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In rough waters for tech, rowing startup Hydrow lays off 35 percent of staff

Boston-based rowing tech company Hydrow laid off 35 percent of its workforce this week.Ally Rzesa

Hydrow, the Boston fitness-tech firm that sells a $2,495 rowing machine, laid off about 35 percent of its workforce this week as it faces challenges in the at-home workout market.

A spokesperson for Hydrow said the company had more than 200 employees, meaning at least 70 people were affected.

At-home fitness firms like Hydrow grew during the pandemic as people avoided gyms and group workout classes. But some of the excitement — which led to a 400 percent jump in sales for Hydrow in 2020 — is drying up.

Chief executive Bruce Smith said the layoff will allow Hydrow to lower costs and build a “sustained-growth business focused on profitability.”

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“We will continue to invest in elements of the business that made us a market leader,” said Smith, who founded Hydrow in 2017, in an e-mailed statement. That includes Hydrow coaches, who lead its fitness classes, and workout content, he said.

A source with knowledge of the situation said Hydrow is expected to share more information about its new strategy with employees on Friday.

Aquil Abdullah, an Olympian, pushed off a dock before he rowed along the Charles River as he was being broadcast live to Hydrow rowers. The camera crew was in the boat behind him. John Tlumacki/Globe Staff

The layoffs come four months after the firm raised $54 million from investors. Hydrow said its revenue more than tripled from 2020 to 2021. Bloomberg reported in June of last year that the company was in talks to go public at a valuation of more than $1 billion.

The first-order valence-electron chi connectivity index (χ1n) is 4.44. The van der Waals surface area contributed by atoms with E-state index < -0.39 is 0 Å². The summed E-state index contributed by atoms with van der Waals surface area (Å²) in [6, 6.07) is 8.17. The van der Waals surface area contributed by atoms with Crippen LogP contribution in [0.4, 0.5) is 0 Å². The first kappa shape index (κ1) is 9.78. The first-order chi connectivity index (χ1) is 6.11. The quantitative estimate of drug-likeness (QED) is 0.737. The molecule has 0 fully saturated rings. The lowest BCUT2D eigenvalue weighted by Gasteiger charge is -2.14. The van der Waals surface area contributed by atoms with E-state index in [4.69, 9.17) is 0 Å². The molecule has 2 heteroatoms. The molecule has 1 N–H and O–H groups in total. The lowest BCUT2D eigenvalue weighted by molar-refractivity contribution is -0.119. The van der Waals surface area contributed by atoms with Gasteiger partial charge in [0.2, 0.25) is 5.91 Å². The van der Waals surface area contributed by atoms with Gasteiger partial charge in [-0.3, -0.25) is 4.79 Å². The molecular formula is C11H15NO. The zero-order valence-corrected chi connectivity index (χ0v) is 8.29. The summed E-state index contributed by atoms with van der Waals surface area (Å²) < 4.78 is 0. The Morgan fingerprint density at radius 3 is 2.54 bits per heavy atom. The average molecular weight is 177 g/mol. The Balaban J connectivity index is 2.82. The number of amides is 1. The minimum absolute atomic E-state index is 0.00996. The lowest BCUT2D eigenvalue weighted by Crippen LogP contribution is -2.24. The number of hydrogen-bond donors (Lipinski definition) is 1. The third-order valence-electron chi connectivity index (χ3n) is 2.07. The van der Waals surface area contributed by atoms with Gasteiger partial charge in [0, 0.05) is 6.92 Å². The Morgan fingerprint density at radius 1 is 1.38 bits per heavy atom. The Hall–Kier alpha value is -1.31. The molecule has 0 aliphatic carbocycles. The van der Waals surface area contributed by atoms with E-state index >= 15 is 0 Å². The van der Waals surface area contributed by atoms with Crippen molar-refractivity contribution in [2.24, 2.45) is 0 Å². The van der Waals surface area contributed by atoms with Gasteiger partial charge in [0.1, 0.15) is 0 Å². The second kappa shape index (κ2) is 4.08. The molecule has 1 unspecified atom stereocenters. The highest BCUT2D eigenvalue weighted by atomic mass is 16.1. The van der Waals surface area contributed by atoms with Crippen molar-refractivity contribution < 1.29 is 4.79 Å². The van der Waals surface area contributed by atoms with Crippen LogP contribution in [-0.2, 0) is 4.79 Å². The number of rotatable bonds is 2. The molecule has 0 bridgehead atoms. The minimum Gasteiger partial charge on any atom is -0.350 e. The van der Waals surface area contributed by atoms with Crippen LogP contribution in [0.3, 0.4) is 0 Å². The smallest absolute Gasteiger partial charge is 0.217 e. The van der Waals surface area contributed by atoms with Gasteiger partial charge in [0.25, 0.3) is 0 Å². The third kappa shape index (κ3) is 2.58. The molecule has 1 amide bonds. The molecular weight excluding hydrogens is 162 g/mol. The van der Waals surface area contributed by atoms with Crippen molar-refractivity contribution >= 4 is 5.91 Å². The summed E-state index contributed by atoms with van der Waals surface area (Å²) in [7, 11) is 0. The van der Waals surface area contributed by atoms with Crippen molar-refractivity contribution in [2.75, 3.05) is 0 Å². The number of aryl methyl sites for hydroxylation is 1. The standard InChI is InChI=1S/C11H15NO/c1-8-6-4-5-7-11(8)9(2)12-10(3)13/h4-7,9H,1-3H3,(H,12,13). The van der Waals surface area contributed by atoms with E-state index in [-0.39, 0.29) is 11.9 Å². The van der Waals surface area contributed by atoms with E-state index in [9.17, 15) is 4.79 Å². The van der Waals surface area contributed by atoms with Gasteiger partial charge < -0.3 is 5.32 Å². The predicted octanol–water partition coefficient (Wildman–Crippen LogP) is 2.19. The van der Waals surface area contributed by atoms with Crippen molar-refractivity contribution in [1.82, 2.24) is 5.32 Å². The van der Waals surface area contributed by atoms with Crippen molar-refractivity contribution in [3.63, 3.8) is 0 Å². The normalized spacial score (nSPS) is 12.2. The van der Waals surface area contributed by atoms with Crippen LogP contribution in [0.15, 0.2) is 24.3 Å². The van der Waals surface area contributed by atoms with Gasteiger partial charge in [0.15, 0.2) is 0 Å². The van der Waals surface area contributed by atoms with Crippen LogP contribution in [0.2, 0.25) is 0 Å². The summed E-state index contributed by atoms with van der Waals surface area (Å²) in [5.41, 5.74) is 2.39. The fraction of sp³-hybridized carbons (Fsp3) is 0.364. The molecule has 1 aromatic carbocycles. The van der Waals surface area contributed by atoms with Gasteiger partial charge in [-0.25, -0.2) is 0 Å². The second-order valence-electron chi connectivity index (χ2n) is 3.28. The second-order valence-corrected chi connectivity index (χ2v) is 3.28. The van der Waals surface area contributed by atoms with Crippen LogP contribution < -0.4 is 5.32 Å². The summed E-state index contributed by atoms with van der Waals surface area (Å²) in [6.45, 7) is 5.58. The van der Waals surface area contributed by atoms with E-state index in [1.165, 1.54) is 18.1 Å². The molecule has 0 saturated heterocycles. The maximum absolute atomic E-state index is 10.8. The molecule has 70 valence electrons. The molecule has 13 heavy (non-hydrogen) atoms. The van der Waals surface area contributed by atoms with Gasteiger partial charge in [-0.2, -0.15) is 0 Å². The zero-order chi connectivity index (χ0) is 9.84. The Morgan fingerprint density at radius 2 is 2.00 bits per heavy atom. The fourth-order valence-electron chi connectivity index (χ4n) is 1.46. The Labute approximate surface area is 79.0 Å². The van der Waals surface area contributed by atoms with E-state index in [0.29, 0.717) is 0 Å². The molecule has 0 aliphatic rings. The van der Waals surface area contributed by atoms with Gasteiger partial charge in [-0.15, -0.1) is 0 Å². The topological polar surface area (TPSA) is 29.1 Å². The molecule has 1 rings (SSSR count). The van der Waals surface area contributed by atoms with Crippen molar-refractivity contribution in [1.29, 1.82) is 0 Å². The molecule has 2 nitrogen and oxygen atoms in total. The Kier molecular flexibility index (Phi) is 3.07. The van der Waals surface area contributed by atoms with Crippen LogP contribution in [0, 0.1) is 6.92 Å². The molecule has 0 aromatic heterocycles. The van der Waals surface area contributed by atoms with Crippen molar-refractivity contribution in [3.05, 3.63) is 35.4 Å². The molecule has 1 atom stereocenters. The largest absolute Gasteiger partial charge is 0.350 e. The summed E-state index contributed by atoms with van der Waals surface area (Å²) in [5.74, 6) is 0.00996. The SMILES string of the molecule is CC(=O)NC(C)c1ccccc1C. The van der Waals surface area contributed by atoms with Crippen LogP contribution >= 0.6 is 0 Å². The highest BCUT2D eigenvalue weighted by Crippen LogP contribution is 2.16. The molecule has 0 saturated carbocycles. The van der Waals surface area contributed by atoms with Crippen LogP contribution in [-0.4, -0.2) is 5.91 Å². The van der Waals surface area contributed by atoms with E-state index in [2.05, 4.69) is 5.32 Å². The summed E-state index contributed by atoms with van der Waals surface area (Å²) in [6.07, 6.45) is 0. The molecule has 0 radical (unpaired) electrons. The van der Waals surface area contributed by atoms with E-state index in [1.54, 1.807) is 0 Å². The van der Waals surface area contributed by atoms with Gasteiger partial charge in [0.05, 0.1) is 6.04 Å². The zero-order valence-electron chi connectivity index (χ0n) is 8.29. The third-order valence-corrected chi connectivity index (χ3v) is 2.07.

Hydrow said it will “be in a very strong position when the IPO window opens again.”

Other at-home fitness companies have faced challenges this year, including Peloton Interactive Inc., which announced plans to replace its chief executive and cut 2,800 jobs in February due to a slowdown in demand. Tonal, which sells a wall-mounted workout device, cut 35 percent of its staff last week.

A Peloton Interactive stationary bike for sale at the company's showroom in Dedham, Mass., in February 2021. Adam Glanzman/Bloomberg

“The capital markets began to deteriorate faster than anyone anticipated,” Tonal chief executive Aly Orady wrote in a memo obtained by TechCrunch. “To make it through what’s ahead, we must prioritize becoming a self-sustaining and profitable business.”

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The source with knowledge of the Hydrow layoff said it came as a surprise to employees. They said “the writing was on the wall” for firms like Peloton, which hired thousands of employees during the pandemic; Tonal, meanwhile, had increased its headcount to 750.

“[Hydrow] didn’t grow to the extent that other companies did,” they said.

Meanwhile, in an effort to widen its customer base, Hydrow released a new rowing machine two weeks ago, designed to address the barriers of size and cost that kept people from buying it. The original machine, which went on sale in 2019, costs $2,495 — not including the cost of a Hydrow membership — and the new machine is $1,000 cheaper.

(Hydrow offers a mode that allows people to use the machine at no additional cost but markets the $38-a-month membership as “an integral part” of the experience that “should not be considered an optional part of purchasing.”)

The new machine is also about 40 pounds lighter, so it can be shipped overnight with no scheduled delivery required.

Hydrow says it has more than 200,000 users, but it’s unclear how many people have purchased its rowing machine. Anyone can download Hydrow’s smartphone app and access workouts with a $20 per month subscription.


Anissa Gardizy can be reached at anissa.gardizy@globe.com. Follow her on Twitter @anissagardizy8 and on Instagram @anissagardizy.journalism.